Why GitHub’s pricing model stinks (for us)
I love GitHub. I use it for websites, I use it for OSS, I use it for a dump of blog post code. I love the website, I love the tools, I love the apps. I love that it’s in the cloud and I can get to it from anywhere with an internet connection.
However, the pricing model stinks for us at Headspring.
GitHub prices plans based on where it considers the value to be: private repositories. Paid plans have unlimited collaborators and unlimited public repositories. The plan you pick defines how many private repositories you have. Additionally, business plans let you define unlimited teams (but still are priced based on number of private repositories:
All very reasonable prices, but unfortunately, just don’t make sense for us at Headspring. As much as I like pull requests and GitHub issues, pricing based on what is for us a very unpredictable measure (# of private repositories) completely prevents us from considering GitHub. Since we’re a consulting company, on many projects, it’s difficult to track and predict how many private repositories we have going at any given time.
Repositories aren’t our asset, our people are. We can easily predict how many employees we have, so we’d much, much rather just pay by the user. It’s the pricing model of many of our other cloud services (but not all).
Bitbucket, on the other hand, gives us 100% predictable pricing, based on users:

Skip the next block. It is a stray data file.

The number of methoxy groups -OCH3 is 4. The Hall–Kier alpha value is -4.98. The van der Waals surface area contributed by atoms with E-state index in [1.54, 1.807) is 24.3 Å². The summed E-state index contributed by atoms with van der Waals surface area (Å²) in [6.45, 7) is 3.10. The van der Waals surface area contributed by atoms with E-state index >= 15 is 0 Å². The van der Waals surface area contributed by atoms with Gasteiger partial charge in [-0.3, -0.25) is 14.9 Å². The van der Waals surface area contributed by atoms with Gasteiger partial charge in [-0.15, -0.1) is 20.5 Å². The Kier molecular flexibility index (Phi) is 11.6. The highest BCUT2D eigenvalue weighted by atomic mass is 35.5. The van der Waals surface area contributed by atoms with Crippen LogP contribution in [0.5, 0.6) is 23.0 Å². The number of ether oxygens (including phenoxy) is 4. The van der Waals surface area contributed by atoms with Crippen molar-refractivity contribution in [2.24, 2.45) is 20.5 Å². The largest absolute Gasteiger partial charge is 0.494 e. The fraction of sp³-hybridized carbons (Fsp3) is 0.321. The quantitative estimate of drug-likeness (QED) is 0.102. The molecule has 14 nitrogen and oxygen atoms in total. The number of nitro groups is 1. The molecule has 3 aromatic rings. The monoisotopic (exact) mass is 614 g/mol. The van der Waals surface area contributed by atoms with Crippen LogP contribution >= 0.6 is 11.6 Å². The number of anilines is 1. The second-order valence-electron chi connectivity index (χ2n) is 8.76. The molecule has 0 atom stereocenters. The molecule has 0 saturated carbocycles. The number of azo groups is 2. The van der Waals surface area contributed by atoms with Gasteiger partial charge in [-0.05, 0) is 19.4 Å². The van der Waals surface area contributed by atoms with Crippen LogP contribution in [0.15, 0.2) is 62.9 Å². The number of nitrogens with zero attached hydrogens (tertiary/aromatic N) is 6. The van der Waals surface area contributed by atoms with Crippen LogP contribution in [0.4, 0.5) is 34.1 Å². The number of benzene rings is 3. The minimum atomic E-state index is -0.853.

We get unlimited private repositories for this plan, and a very predictable monthly cost. We did a quick price comparison, but it’s really hard to compare apples to oranges here when we really can’t know how many users we have.
I see this in quite a few SaaS providers, having a rigid pricing model on only one axis. Often it’s the pricing model, and not the overall price, that dictates what services we can use. Having a flexible pricing model would allow GitHub (and other companies with similar models) to reach a broader set of companies that simply predict costs on a different measure.
I understand that a lot of teams have more predictability on repositories (and not people), and GitHub makes more sense for them. However, I don’t ever really want the decision on whether or not to create a GitHub repository (or BaseCamp project for that matter) to come down to “are we at our limit?”. I see people sitting around, and they’re easy to count.
So while we can’t use GitHub right now, I’d love to in the future if their pricing model ever matched how we can truly predict costs.